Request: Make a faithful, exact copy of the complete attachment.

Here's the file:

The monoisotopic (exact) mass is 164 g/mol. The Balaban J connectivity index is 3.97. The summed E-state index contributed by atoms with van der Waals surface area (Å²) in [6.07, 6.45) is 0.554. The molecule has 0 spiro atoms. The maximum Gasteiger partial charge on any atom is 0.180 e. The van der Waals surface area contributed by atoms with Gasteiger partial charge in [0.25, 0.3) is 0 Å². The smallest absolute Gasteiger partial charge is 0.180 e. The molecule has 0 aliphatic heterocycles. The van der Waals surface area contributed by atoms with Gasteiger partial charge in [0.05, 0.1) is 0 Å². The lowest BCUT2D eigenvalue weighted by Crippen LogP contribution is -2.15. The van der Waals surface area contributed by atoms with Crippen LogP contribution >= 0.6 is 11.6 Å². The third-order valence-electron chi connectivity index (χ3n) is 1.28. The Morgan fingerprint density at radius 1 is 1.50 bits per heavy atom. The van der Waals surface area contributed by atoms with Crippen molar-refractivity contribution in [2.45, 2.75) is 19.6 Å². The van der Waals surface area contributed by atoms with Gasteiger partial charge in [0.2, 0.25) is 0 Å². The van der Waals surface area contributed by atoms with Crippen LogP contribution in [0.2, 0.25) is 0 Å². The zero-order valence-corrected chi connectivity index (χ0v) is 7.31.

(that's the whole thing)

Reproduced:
The monoisotopic (exact) mass is 164 g/mol. The Balaban J connectivity index is 3.97. The summed E-state index contributed by atoms with van der Waals surface area (Å²) in [6.07, 6.45) is 0.554. The molecule has 0 spiro atoms. The maximum Gasteiger partial charge on any atom is 0.180 e. The van der Waals surface area contributed by atoms with Gasteiger partial charge in [0.25, 0.3) is 0 Å². The smallest absolute Gasteiger partial charge is 0.180 e. The molecule has 0 aliphatic heterocycles. The van der Waals surface area contributed by atoms with Gasteiger partial charge in [0.05, 0.1) is 0 Å². The lowest BCUT2D eigenvalue weighted by Crippen LogP contribution is -2.15. The van der Waals surface area contributed by atoms with Crippen LogP contribution >= 0.6 is 11.6 Å². The third-order valence-electron chi connectivity index (χ3n) is 1.28. The Morgan fingerprint density at radius 1 is 1.50 bits per heavy atom. The van der Waals surface area contributed by atoms with Crippen molar-refractivity contribution in [2.45, 2.75) is 19.6 Å². The van der Waals surface area contributed by atoms with Gasteiger partial charge in [0.2, 0.25) is 0 Å². The van der Waals surface area contributed by atoms with Crippen LogP contribution in [0.2, 0.25) is 0 Å². The zero-order valence-corrected chi connectivity index (χ0v) is 7.31.